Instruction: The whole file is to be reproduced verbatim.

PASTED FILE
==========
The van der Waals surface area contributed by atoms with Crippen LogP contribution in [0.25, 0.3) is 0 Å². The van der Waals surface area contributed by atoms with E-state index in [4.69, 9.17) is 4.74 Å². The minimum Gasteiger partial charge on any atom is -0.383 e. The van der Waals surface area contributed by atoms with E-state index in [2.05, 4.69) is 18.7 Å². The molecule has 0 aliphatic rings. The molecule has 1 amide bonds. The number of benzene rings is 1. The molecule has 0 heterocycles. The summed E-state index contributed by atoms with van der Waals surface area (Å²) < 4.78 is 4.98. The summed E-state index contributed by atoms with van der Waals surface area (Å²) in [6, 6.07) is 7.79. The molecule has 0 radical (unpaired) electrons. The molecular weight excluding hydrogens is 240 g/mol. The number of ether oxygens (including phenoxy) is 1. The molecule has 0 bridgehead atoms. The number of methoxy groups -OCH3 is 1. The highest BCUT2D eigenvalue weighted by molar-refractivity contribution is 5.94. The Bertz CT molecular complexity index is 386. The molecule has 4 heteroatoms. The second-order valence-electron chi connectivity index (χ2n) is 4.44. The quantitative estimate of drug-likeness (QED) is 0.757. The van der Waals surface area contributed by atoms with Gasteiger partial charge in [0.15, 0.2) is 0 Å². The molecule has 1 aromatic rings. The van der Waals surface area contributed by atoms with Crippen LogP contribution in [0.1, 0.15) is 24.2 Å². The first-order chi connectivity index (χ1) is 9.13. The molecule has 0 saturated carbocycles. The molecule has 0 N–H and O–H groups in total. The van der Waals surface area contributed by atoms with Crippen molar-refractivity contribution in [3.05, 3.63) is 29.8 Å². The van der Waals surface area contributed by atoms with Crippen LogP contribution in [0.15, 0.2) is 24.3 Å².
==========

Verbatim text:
The van der Waals surface area contributed by atoms with Crippen LogP contribution in [0.25, 0.3) is 0 Å². The van der Waals surface area contributed by atoms with E-state index in [4.69, 9.17) is 4.74 Å². The minimum Gasteiger partial charge on any atom is -0.383 e. The van der Waals surface area contributed by atoms with E-state index in [2.05, 4.69) is 18.7 Å². The molecule has 0 aliphatic rings. The molecule has 1 amide bonds. The number of benzene rings is 1. The molecule has 0 heterocycles. The summed E-state index contributed by atoms with van der Waals surface area (Å²) < 4.78 is 4.98. The summed E-state index contributed by atoms with van der Waals surface area (Å²) in [6, 6.07) is 7.79. The molecule has 0 radical (unpaired) electrons. The molecular weight excluding hydrogens is 240 g/mol. The number of ether oxygens (including phenoxy) is 1. The molecule has 0 bridgehead atoms. The number of methoxy groups -OCH3 is 1. The highest BCUT2D eigenvalue weighted by molar-refractivity contribution is 5.94. The Bertz CT molecular complexity index is 386. The molecule has 4 heteroatoms. The second-order valence-electron chi connectivity index (χ2n) is 4.44. The quantitative estimate of drug-likeness (QED) is 0.757. The van der Waals surface area contributed by atoms with Gasteiger partial charge in [0.15, 0.2) is 0 Å². The molecule has 1 aromatic rings. The van der Waals surface area contributed by atoms with Crippen LogP contribution in [0.1, 0.15) is 24.2 Å². The first-order chi connectivity index (χ1) is 9.13. The molecule has 0 saturated carbocycles. The molecule has 0 N–H and O–H groups in total. The van der Waals surface area contributed by atoms with Crippen molar-refractivity contribution in [3.05, 3.63) is 29.8 Å². The van der Waals surface area contributed by atoms with Crippen LogP contribution in [0.15, 0.2) is 24.3 Å².